Meat the UK’s healthiest centenarian! 100-year-old claims daily mixed grills and red wine are secret to his longevity
By James Somper
A centenarian claims eating daily mixed grills and drinking red wine are the secrets behind his remarkable longevity.
Arthur Grisbrook, 100, still lives alone, cooks and cleans for himself and even enjoys playing his beloved organ in his flat in Hereford.
He is also a dab hand in the kitchen, whipping up a full mixed grill – comprising of a steak, gammon, sausages, fried egg, mushroom, tomato and peas, chips and hash browns – for himself most days.
The former Royal Engineer, from Buckinghamshire, said he is frequently told he looks decades younger than his 10 centuries and believes his diet – and two nightly glasses of red wine – is to thank for his incredible appearance, despite what doctors say.
The widowed great-grandad-of-three said: “I eat and drink what I fancy and don’t worry about what the so-called ‘experts’ say.
“I believe in doing things moderately and sensibly. I drink most nights with my meals.
“Even in my old age I still want to live as independently as I possibly can.
“With age the gullet becomes narrower, that’s just a feature of age.
“But mixed grills are quite tasty and easy to cook and eat.
“I also like making sausage and mash and fish and chips – but of course, my mixed grill is best.”
Arthur, who has two grandchildren, said his unique diet has kept him fit and healthy and that he has no health problems at all despite his age.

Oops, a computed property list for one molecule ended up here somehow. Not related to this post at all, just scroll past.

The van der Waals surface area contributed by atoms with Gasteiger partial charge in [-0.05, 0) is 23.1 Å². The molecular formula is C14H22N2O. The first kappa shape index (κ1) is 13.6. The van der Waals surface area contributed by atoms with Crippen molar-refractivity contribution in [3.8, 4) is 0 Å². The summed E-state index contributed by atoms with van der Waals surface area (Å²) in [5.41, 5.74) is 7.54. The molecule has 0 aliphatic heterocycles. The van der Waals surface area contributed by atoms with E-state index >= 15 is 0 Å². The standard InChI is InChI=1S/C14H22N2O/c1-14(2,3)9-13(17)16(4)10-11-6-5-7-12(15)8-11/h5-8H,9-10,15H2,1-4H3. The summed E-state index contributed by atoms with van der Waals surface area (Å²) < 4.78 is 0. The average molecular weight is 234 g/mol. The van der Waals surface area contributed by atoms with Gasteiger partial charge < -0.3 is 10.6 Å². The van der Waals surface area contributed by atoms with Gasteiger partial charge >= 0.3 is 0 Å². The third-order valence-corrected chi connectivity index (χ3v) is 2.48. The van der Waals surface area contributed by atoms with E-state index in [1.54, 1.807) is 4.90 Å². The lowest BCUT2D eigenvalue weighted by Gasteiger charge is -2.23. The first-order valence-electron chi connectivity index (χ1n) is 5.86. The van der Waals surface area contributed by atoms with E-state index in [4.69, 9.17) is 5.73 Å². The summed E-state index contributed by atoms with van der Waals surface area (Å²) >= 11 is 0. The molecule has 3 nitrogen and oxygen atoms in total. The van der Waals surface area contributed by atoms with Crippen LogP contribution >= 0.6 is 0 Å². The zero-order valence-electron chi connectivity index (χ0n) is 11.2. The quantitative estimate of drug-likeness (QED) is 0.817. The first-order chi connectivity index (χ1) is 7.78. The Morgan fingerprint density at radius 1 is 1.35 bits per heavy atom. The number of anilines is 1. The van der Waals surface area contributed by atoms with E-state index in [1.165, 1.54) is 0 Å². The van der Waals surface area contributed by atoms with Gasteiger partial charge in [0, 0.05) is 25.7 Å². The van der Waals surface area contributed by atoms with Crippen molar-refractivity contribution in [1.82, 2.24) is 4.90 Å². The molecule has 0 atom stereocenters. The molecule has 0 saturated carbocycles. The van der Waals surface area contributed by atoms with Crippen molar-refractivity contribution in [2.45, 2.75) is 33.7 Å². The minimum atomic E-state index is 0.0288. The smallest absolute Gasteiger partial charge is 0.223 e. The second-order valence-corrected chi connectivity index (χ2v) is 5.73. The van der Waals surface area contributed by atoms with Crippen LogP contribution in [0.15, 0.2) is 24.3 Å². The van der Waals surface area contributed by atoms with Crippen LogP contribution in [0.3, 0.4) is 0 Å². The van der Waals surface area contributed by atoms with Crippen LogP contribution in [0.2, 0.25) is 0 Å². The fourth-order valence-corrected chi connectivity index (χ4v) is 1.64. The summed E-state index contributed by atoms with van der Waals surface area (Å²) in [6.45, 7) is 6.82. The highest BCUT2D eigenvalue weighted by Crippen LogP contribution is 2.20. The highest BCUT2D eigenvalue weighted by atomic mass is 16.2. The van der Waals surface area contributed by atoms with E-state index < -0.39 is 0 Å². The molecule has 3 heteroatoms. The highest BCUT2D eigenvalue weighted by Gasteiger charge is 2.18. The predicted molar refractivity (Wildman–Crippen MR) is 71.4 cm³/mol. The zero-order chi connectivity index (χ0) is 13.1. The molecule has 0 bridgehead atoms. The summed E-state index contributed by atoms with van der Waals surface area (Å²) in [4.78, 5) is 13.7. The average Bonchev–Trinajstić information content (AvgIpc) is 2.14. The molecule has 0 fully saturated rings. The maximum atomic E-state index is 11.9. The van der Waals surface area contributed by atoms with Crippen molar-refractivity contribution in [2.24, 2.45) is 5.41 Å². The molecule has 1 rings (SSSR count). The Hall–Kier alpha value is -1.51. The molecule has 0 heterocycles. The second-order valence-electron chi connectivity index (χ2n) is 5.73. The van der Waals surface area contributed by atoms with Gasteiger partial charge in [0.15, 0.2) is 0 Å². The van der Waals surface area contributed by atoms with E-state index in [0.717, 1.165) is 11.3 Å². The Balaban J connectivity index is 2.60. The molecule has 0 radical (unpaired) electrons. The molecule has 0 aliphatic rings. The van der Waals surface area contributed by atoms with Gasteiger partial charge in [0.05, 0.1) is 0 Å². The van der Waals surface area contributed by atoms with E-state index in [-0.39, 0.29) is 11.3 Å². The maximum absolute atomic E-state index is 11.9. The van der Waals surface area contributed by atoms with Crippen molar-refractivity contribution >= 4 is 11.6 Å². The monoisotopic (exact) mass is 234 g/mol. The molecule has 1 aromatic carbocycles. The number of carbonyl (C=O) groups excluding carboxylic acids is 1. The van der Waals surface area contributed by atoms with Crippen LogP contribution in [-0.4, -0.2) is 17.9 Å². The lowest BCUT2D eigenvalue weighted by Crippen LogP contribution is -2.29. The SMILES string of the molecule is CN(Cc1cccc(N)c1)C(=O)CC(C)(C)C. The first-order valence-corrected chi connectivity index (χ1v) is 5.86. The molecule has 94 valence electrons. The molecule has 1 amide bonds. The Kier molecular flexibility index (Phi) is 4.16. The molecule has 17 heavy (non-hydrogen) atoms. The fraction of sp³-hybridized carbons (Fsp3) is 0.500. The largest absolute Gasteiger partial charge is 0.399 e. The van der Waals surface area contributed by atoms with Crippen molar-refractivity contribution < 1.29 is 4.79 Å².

And he puts down his health and remarkable appearance to a few basic rules.
He said: “I eat what I like but not in excess. I have milk in my coffee and plenty of bread and butter.
“I have two small glasses of wine with my meals so I imagine I get plenty of iron from that.
“I feel no older than being in my late 70s. I don’t feel like I’m 100. You’re only as old as you feel.”
Arthur, who was married to his wife Laura for 66 years before she died in February 2018, served in the Royal Engineers in World War Two as a driver in Italy and North Africa.
The dad-of-one later worked as a railway apprentice and woodwork instructor in Swindon.
But Arthur, who was born in 1918 and celebrated his 100th birthday in October, admitted he can find the modern world a perplexing place.
He said: “Laura and I had 66 years together and we were very, very happy.
“I get upset about the world today because sometimes I wonder where it’s going.
“It all seems so complicated.
“But a lot of features of today’s living I wish we had when I was young like mobile phones and the computer.”
A keen musician, Arthur taught himself how to play the organ and still plays it at least once a day.
And the centenarian, who lives in a Housing & Care 21 flat, wants to be able to carry on living as independently as possible for as long as he can.
Arthur said: “I love my organ. I play all of the old classics but also a few hits from musicals.
“I want to be able to still enjoy social occasions and events.
“I want to keep going to my grandchildren’s and great grandchildren’s birthday parties. I want to keep on living fully.
“I’m very lucky to have my family. They take me out shopping and come and see me.”
Arthur’s daughter, Margaret Tyler, 72, added: “All my friends say ‘your dad doesn’t look like he’s 100’.
“He’s very supportive, undemanding and appreciative. We always love to spend time with him. He’s a remarkable man.”